March 08, 2005

The Mars Volta "Frances the Mute"


Let me repeat that.


My first listen to Francis The Mute left me speechless. My second listen left me speechless and emotionally drained. My third listen...well, I don't really remember it. I do remember I had to turn it off in the middle of epic "Miranda That Ghost Just Isn't Holy Anymore" because I couldn't take the onslaught any more, it was simply too much--if I continued on, I feared I wouldn't live to make it to the end. The denseness of the attack, the overwhelming force of Frances The Mute and the grandness of it all make it a record unlike anything I've heard in the last twenty years.

That's kind of an obvious thing, though, because Frances The Mute is so unlike anything that's been made in the past thirty years. It's got ties to prog rock--and artwork by Seventies-era rock legend Storm Thorgerson--but it's not prog. It's got long, epic songs--five songs in seventy-five minutes--but there's not a moment that's pompous, overblown or unnecessary. It's not indie-rock. It's not metal. It's not hard rock. It's not even really rock and roll. It doesn't really sound like anyone; it has no sonic ties whatsoever to At The Drive-In, and it doesn't really have any ties to previous Mars Volta releases, either. Strings come in and out in between blasts of guitar, while trumpets accentuate the musical attack. Cedric Bixler Zavala's singing--which flutters between Engilish and Spanish--is powerful and operatic; the nearest comparison is Jeff Buckley, but Buckley's never showed the capacity for anything quite like this, and Omar Rodriguez-Lopez's compositions are unlike any he's ever done. Compared to Frances The Mute, their debut album--the quite brilliant De-Loused In The Comatorium--utterly sucks.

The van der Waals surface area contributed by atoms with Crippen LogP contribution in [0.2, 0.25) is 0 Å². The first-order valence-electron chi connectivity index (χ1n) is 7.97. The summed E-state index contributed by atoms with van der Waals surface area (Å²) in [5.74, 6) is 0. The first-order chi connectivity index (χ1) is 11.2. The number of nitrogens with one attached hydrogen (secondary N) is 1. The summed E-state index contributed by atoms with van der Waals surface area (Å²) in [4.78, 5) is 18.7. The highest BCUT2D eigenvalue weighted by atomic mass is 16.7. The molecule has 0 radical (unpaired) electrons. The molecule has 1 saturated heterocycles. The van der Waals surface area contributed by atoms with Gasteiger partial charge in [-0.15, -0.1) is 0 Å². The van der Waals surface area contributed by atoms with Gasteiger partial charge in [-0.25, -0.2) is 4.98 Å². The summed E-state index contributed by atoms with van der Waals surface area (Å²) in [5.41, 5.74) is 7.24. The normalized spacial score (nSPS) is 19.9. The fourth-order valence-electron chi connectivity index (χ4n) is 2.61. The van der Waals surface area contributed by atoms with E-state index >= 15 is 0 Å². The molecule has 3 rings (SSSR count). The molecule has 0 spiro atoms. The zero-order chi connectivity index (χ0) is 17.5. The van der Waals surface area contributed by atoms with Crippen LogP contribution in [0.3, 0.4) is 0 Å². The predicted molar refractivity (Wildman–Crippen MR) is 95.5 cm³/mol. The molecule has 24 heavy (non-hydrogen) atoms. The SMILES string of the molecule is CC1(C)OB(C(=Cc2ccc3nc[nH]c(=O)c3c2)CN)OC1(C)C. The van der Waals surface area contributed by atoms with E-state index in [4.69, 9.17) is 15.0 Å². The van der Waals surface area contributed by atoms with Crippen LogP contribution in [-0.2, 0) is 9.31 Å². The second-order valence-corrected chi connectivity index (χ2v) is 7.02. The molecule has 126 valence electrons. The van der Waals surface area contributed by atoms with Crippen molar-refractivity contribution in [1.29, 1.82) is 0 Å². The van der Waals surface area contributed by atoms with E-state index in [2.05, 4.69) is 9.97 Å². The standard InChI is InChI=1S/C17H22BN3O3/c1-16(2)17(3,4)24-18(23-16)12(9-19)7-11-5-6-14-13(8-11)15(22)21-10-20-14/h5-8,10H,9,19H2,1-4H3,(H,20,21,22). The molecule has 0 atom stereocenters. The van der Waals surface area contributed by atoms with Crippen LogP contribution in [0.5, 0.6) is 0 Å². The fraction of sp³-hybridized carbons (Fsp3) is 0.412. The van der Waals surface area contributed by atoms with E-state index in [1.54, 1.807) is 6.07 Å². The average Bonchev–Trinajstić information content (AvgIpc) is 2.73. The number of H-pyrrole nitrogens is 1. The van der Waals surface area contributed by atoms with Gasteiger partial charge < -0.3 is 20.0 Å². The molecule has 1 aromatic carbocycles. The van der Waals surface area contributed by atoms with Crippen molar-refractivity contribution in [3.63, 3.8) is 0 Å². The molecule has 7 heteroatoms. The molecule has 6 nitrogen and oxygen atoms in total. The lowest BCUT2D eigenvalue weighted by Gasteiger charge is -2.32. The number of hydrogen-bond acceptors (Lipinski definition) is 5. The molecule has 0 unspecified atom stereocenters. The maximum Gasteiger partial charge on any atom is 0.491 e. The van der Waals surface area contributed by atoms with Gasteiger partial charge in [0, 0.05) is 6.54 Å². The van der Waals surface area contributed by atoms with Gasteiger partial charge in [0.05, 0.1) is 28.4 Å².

A rumor a few months back indicated that the band had to concede to commerce and give the songs titles and breaks. Such a rumor sure seems true, because that's about the only compromise on Frances The Mute. Without a clear view of the CD player, you would never, ever know where each song ends and a new one begins. It's certainly true of "Cassandra Gemini," the half-hour long song that was puzzlingly divided into eight sections. Seamed together perfectly, Frances The Mute is meant to be experienced from beginning to end, and these divides really distract from the entire concept. "The Widow" is the only song that's probably suitable for radio airplay, simply because it's the only song short enough for radio play.

Okay, so Frances The Mute is not an easy listen. Why should everything be easy to grasp? Just because it's not an easy listen doesn't mean it's not an excellent record that can be enjoyed, and that's certainly true with the Mars Volta's case. I've spent the day being overwhelmed by this wonderful record, and I still feel as if I've not captured the essence of this brilliant work of art. Their songs may be dense, overwhelmingly strong and of epic length, but that doesn't take away one iota from the grand statement they're making, nor should you disregard the other most obvious thing about Frances The Mute--it's utterly beautiful.

--Joseph Kyle

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